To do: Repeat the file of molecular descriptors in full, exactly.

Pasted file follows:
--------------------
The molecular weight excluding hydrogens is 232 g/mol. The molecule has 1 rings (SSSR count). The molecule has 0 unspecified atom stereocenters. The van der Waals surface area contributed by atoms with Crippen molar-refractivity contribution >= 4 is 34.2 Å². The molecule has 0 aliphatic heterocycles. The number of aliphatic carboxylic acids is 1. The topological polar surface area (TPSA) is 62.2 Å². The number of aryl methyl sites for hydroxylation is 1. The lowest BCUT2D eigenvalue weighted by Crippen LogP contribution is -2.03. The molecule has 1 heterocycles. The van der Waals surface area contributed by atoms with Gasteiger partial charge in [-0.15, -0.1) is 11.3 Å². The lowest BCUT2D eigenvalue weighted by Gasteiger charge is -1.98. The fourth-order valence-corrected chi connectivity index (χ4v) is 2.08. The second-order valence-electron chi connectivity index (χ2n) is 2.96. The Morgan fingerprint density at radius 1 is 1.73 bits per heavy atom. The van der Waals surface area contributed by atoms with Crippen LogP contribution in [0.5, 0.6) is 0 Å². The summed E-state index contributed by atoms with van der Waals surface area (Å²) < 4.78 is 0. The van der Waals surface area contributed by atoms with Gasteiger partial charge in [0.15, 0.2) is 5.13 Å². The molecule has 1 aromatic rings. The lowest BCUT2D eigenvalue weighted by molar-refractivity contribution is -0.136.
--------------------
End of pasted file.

The molecular weight excluding hydrogens is 232 g/mol. The molecule has 1 rings (SSSR count). The molecule has 0 unspecified atom stereocenters. The van der Waals surface area contributed by atoms with Crippen molar-refractivity contribution >= 4 is 34.2 Å². The molecule has 0 aliphatic heterocycles. The number of aliphatic carboxylic acids is 1. The topological polar surface area (TPSA) is 62.2 Å². The number of aryl methyl sites for hydroxylation is 1. The lowest BCUT2D eigenvalue weighted by Crippen LogP contribution is -2.03. The molecule has 1 heterocycles. The van der Waals surface area contributed by atoms with Gasteiger partial charge in [-0.15, -0.1) is 11.3 Å². The lowest BCUT2D eigenvalue weighted by Gasteiger charge is -1.98. The fourth-order valence-corrected chi connectivity index (χ4v) is 2.08. The second-order valence-electron chi connectivity index (χ2n) is 2.96. The Morgan fingerprint density at radius 1 is 1.73 bits per heavy atom. The van der Waals surface area contributed by atoms with Crippen LogP contribution in [0.5, 0.6) is 0 Å². The summed E-state index contributed by atoms with van der Waals surface area (Å²) < 4.78 is 0. The van der Waals surface area contributed by atoms with Gasteiger partial charge in [0.15, 0.2) is 5.13 Å². The molecule has 1 aromatic rings. The lowest BCUT2D eigenvalue weighted by molar-refractivity contribution is -0.136.